Kite Lines: type and features of the kite lines

A system of different lines connects the bar with the kite.

The Line System of a Kite is composed by:

  • Frontlines/Centrelines: Keep the kite in the air.
  • Backlines: Power, depower and steering of the kite. K y ‘Q xg’ W
  • Connectors (Pigtail): Connections between kite and lines.
  • Bridles: Setup of lines including pulleys to balance the kite properly. Often part of the safety system and support powering/depowering ability.
  • 5th Line (just in some kites, usually C-kites): Safety system, additional stabilisation of the front tube.

Kite Line length

The length of the lines defines the kite’s flying radius. A current standard line length is between 20 and 27 metres.

For special conditions it can be used shorter/longer lines.

Short lines

Short lines are used in high wind speeds. Wind window become smaller, the kite has less power and is more agile and direct.

In low wind speeds, short lines are used for teaching
as the kite cannot generate too much power.

Long lines

Long Lines are used to increase the wind window, the kite’s
flying distances and speed. Upwind abilities in light winds increase.

Standard Line Lengh

Manufacturers use 20-27 metres as standard line length, which offers well balanced kite characteristics with good upwind abilities.

Colour coding of lines

Depending on the manufacturer, the lines (right/left/middle/back and 5th line) have different colours or colour patterns so it’s easier to recognise and sort them.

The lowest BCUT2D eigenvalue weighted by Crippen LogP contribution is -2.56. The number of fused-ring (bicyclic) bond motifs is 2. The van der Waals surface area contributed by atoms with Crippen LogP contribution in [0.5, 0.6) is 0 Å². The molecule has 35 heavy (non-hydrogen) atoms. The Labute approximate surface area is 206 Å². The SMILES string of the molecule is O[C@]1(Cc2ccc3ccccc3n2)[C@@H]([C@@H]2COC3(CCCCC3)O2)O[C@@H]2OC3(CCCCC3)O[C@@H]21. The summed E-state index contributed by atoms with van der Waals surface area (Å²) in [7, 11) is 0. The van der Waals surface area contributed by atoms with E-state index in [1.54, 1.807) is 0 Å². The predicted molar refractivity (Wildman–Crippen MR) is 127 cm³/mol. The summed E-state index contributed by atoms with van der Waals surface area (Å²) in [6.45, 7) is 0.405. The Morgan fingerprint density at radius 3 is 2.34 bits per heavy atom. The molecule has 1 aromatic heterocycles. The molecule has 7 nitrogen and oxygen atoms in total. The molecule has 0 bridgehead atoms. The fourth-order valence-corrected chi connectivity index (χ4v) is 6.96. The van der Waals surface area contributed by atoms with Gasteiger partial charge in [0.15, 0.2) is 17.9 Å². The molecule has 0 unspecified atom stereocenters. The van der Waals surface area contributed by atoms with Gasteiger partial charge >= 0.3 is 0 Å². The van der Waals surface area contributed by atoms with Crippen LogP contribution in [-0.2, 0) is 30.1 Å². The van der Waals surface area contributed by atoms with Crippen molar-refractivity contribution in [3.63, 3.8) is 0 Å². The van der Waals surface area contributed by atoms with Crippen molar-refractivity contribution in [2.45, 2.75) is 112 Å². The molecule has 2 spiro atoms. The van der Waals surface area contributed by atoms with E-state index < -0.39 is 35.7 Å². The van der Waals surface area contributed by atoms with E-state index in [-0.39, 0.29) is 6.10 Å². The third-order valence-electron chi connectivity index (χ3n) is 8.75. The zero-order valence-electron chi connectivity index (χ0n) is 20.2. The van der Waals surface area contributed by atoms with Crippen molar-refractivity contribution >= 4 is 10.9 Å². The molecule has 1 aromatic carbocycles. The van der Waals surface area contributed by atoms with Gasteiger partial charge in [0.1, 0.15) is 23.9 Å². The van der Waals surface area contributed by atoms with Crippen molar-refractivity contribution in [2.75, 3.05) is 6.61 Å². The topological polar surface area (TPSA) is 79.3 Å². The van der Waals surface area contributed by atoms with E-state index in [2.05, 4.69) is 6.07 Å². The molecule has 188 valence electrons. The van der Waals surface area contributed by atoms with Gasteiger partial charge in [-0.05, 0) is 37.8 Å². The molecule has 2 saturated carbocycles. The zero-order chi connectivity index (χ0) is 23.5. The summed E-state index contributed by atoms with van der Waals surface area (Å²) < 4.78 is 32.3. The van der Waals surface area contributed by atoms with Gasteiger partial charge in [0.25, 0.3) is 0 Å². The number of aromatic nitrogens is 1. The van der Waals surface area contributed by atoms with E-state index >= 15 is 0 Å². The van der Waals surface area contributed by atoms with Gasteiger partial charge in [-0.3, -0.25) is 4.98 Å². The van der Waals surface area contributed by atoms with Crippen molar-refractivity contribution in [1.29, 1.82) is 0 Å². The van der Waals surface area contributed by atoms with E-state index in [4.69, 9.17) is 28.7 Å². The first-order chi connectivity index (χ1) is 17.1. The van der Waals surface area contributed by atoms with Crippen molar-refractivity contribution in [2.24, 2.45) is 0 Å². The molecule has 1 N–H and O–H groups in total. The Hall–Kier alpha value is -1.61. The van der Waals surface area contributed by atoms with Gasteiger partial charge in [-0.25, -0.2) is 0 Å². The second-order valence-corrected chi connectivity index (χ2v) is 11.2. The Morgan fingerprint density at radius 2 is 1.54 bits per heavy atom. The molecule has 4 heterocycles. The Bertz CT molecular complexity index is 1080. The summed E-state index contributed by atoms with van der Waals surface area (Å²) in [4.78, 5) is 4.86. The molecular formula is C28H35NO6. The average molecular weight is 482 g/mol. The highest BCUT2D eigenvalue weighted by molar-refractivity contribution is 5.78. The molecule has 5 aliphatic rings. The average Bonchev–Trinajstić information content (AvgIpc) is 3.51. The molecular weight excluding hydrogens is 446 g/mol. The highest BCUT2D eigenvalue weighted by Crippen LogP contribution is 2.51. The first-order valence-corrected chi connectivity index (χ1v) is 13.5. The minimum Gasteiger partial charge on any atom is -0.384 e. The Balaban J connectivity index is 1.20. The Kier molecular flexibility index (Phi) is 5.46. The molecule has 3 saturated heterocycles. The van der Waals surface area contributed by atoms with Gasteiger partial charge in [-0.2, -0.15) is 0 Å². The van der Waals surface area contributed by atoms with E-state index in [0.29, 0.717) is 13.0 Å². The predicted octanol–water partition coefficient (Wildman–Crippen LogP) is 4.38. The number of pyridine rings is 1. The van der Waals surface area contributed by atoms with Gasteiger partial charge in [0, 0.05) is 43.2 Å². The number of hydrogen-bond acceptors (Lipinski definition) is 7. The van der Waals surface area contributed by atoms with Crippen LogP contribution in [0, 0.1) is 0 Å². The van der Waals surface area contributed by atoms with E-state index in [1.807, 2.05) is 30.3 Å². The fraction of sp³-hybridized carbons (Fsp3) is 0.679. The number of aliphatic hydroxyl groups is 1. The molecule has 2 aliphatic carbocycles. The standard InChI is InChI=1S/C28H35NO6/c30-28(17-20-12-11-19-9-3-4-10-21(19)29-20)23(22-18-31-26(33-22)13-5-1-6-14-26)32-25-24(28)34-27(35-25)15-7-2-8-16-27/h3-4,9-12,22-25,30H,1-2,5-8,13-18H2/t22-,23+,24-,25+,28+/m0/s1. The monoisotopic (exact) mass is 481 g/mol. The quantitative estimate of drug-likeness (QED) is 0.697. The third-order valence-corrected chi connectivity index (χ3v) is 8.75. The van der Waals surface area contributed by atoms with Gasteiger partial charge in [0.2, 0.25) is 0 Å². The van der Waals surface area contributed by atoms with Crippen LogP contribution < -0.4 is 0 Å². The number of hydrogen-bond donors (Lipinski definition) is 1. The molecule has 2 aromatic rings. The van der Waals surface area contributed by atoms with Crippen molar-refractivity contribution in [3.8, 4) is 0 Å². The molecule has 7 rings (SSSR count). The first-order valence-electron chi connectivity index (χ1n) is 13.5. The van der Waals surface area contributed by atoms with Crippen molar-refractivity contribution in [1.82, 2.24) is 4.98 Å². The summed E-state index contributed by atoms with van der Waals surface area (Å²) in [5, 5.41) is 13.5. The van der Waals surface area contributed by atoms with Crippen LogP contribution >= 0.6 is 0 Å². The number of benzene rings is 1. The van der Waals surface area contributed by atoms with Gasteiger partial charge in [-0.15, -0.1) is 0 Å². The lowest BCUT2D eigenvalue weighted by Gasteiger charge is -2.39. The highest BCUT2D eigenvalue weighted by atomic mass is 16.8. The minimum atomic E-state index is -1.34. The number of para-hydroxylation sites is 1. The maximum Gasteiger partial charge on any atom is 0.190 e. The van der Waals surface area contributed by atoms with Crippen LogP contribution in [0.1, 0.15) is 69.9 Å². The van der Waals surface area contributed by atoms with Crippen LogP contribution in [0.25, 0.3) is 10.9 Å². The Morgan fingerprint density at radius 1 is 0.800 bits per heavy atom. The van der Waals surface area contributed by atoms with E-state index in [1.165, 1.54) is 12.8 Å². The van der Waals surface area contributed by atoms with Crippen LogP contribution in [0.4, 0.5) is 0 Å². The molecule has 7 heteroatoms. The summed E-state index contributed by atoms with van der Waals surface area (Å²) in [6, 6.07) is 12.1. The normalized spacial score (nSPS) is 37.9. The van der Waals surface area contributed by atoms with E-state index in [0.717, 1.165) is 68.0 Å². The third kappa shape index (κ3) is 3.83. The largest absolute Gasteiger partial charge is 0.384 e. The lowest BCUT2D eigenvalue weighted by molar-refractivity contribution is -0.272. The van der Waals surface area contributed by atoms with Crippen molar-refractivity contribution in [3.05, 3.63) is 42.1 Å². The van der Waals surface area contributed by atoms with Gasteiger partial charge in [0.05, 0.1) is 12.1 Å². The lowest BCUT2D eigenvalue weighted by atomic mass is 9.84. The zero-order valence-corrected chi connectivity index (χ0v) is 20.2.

Pigtails / connectors

At the end of each line there are small connectors (also called pigtails) that are thicker and replaceable. They protect the lines from wearing out excessively due to the constant opening and closing process. The
same goes for the connectors (pigtails) at the kite.

Kook proof system / connectors

Using a simple trick, manufacturers have found an easy and secure way to connect kite and lines:

  1. Colour coded pigtails: the pigtails and the corresponding connector at the kite have the same colour to show which one is right or left.
  2. Knots and hooks usually are placed alternating. In this way, centre lines connectors cannot be attached to or swapped with steering lines connectors and viceversa.

Checking line length

A line and setup check to make sure all lines have the same length.

Generally lines stretch a bit, especially during their first hours of use, or under extreme loads (e.g. Kite Loops).

According to manufacturers the lines are already pre-stretched, however it still takes some flying hours until all knots and other connectors have reached their final length.

lt is necessary to check the lines’ length frequently, to ensure an optimal and well balanced kite setup.

Experience has shown you should check new lines the first time after lO to 20 flying hours, then at least once before each season, or after a longer kite break (holiday trip etc.).

IMPORTANT: Line check service is provided by kite schools and repair shops, but you can also do the check yourself (as shown in almost all kite manuals).

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